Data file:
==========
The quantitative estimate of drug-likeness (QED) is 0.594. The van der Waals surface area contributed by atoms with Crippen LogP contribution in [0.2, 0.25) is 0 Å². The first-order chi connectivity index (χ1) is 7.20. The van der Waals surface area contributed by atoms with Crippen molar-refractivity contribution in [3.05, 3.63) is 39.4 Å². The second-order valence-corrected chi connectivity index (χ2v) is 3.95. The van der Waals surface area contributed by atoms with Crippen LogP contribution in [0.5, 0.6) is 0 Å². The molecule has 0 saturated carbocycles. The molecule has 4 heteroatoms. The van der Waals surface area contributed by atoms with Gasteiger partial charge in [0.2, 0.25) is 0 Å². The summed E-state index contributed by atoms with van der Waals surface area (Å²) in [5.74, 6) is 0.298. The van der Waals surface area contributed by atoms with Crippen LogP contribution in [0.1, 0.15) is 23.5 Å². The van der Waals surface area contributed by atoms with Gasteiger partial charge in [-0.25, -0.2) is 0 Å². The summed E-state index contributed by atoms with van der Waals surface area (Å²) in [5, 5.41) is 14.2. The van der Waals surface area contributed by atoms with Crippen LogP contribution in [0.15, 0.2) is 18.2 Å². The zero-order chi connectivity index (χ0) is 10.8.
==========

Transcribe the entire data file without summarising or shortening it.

The quantitative estimate of drug-likeness (QED) is 0.594. The van der Waals surface area contributed by atoms with Crippen LogP contribution in [0.2, 0.25) is 0 Å². The first-order chi connectivity index (χ1) is 7.20. The van der Waals surface area contributed by atoms with Crippen molar-refractivity contribution in [3.05, 3.63) is 39.4 Å². The second-order valence-corrected chi connectivity index (χ2v) is 3.95. The van der Waals surface area contributed by atoms with Crippen LogP contribution in [0.5, 0.6) is 0 Å². The molecule has 0 saturated carbocycles. The molecule has 4 heteroatoms. The van der Waals surface area contributed by atoms with Gasteiger partial charge in [0.2, 0.25) is 0 Å². The summed E-state index contributed by atoms with van der Waals surface area (Å²) in [5.74, 6) is 0.298. The van der Waals surface area contributed by atoms with Crippen LogP contribution in [0.1, 0.15) is 23.5 Å². The van der Waals surface area contributed by atoms with Gasteiger partial charge in [-0.25, -0.2) is 0 Å². The summed E-state index contributed by atoms with van der Waals surface area (Å²) in [5, 5.41) is 14.2. The van der Waals surface area contributed by atoms with Crippen LogP contribution in [0.15, 0.2) is 18.2 Å². The zero-order chi connectivity index (χ0) is 10.8.